Picks and Pans Review: Stephanie
updated 09/09/1991 AT 01:00 AM EDT
•originally published 09/09/1991 AT 01:00 AM EDT
Ah, here is another singer who needs no introduction and no surname. Alright now, seeing as how this is her American-debut album, we' II help you out a little. It's Stephanie Grimaldi. Of Monaco. Come on, don't make us use the "P" word. You know, Caroline's kid sister. Right, that Stephanie.
And on this record, she's singing about what she knows best: the VIP section at nightclubs around the world. No, sorry. She's singing about l'amour. Toujours l'amour. And who better than the gal who has established a royal record for kissing frogs?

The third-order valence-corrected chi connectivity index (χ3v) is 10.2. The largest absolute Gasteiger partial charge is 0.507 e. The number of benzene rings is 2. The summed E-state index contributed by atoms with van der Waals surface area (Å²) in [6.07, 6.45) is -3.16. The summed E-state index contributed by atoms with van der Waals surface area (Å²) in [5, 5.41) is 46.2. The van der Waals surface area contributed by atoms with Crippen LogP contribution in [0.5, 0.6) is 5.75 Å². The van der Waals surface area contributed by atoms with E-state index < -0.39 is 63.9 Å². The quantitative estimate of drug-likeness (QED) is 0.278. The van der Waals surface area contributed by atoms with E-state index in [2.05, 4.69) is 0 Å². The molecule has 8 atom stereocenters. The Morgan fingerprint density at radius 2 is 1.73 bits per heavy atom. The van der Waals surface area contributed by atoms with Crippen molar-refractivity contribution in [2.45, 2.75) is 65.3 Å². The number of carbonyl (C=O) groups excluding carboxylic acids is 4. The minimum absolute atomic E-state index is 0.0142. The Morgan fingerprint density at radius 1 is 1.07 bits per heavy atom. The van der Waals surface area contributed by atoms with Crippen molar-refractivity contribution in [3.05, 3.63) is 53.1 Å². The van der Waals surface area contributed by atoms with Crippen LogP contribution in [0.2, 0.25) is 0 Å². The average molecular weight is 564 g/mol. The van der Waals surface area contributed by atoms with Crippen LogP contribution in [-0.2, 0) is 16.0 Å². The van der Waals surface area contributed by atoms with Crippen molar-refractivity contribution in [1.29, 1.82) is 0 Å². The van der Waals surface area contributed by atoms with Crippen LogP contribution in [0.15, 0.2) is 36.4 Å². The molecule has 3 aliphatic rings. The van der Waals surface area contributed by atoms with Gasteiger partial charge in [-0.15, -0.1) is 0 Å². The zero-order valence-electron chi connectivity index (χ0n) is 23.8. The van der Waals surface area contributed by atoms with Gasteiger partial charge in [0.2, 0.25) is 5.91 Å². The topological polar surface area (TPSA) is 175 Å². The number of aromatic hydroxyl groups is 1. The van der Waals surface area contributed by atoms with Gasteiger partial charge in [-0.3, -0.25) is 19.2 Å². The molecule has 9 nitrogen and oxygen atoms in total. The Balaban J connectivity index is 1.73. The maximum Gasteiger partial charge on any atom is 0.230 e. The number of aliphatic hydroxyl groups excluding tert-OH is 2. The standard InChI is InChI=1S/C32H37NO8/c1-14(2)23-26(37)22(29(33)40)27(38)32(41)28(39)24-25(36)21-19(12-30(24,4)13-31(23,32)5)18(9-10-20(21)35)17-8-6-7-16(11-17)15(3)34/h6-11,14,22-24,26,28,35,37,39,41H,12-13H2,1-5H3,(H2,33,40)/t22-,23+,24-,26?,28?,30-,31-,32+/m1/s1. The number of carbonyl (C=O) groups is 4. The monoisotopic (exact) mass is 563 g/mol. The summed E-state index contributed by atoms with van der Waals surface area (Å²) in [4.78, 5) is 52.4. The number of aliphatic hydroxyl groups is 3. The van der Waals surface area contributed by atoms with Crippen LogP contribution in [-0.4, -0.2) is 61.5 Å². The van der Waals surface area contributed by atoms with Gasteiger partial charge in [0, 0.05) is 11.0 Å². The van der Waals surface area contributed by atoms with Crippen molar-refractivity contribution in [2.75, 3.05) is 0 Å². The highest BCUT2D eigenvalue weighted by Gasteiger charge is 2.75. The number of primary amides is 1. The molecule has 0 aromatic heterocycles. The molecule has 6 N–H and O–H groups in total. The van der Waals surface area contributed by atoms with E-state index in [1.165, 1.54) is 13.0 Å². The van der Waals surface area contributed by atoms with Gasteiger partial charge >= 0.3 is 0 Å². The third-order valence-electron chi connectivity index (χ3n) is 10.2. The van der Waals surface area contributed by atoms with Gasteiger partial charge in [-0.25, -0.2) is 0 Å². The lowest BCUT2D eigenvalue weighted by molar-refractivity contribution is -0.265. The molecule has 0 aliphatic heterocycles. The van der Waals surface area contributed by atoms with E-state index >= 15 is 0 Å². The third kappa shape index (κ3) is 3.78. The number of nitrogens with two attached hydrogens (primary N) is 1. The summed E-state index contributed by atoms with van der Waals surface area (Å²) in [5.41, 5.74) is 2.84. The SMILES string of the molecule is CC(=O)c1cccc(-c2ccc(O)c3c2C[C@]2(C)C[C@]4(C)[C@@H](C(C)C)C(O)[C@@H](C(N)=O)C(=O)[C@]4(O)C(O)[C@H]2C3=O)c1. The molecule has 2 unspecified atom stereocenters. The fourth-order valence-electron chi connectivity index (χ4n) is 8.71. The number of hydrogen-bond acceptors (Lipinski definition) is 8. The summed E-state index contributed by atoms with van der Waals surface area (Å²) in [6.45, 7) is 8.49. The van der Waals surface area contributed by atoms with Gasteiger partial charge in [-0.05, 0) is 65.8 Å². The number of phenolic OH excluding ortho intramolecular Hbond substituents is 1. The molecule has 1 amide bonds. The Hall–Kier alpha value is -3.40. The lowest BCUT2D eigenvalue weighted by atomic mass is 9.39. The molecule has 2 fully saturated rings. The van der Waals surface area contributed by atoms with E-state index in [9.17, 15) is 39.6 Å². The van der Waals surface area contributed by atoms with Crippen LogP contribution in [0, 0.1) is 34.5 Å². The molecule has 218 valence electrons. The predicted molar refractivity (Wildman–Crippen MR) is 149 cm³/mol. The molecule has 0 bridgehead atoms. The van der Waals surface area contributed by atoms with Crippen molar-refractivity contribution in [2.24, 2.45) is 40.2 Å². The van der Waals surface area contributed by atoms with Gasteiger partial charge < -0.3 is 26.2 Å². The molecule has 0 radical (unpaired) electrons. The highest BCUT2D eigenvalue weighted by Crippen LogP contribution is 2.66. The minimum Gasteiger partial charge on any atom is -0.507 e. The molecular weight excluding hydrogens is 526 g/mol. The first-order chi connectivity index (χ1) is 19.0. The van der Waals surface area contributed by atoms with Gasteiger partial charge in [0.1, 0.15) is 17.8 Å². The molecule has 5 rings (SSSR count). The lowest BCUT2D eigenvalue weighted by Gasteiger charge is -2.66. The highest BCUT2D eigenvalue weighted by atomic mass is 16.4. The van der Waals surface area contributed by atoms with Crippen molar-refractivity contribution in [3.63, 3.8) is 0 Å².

Who better? Well, maybe someone with a voice that encompasses passion or someone who comprehends phrasing. This isn't a humiliating outing. But it sure is embarrassing. Oh, Steph hits all the notes but, unfortunately, without any conviction or depth.
She also had a hand in writing most of the songs on this collection. The best, such as "Winds of Chance," are vapid, Euro-disco pop presented in a fashion that makes Wilson Phillips sound like Aretha Franklin. The worst—"Words upon the Wind," "Unchained"—are so fatuous that Star Search contestants wouldn't touch them with a 10-foot pole.
On the refrain of "Born Blue," a song dedicated to her mother, the late Princess Grace, Stephanie repeats the title over and over. But it sounds distinctly as if she is saying "Mon Dieu/ Mon Dieu"—which would have been an entirely reasonable reaction from her after listening to this LP. Even though Stephanie is, um, you know, a castle dweller, she can't spin soggy hay like this into platinum. (WTG/ Epic)